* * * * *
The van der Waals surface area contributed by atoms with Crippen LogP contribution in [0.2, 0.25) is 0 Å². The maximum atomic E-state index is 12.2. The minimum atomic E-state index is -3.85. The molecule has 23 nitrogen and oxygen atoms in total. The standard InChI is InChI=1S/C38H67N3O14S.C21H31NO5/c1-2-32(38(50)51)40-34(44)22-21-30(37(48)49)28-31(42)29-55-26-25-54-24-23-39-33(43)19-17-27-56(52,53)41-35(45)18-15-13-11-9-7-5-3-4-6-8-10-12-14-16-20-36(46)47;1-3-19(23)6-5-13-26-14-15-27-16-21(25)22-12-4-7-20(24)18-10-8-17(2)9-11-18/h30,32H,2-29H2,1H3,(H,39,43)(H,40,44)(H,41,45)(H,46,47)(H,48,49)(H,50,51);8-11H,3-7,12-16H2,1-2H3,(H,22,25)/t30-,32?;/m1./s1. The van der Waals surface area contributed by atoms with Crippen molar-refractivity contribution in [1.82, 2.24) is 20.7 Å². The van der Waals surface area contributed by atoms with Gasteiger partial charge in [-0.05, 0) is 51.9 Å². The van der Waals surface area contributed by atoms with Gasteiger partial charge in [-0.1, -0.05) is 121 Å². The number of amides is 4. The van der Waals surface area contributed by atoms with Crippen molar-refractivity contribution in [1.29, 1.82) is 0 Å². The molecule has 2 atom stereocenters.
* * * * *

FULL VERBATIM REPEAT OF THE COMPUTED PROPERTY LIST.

The van der Waals surface area contributed by atoms with Crippen LogP contribution in [0.2, 0.25) is 0 Å². The maximum atomic E-state index is 12.2. The minimum atomic E-state index is -3.85. The molecule has 23 nitrogen and oxygen atoms in total. The standard InChI is InChI=1S/C38H67N3O14S.C21H31NO5/c1-2-32(38(50)51)40-34(44)22-21-30(37(48)49)28-31(42)29-55-26-25-54-24-23-39-33(43)19-17-27-56(52,53)41-35(45)18-15-13-11-9-7-5-3-4-6-8-10-12-14-16-20-36(46)47;1-3-19(23)6-5-13-26-14-15-27-16-21(25)22-12-4-7-20(24)18-10-8-17(2)9-11-18/h30,32H,2-29H2,1H3,(H,39,43)(H,40,44)(H,41,45)(H,46,47)(H,48,49)(H,50,51);8-11H,3-7,12-16H2,1-2H3,(H,22,25)/t30-,32?;/m1./s1. The van der Waals surface area contributed by atoms with Crippen molar-refractivity contribution in [1.82, 2.24) is 20.7 Å². The van der Waals surface area contributed by atoms with Gasteiger partial charge in [-0.05, 0) is 51.9 Å². The van der Waals surface area contributed by atoms with Gasteiger partial charge in [-0.1, -0.05) is 121 Å². The number of amides is 4. The van der Waals surface area contributed by atoms with Crippen molar-refractivity contribution in [1.29, 1.82) is 0 Å². The molecule has 2 atom stereocenters.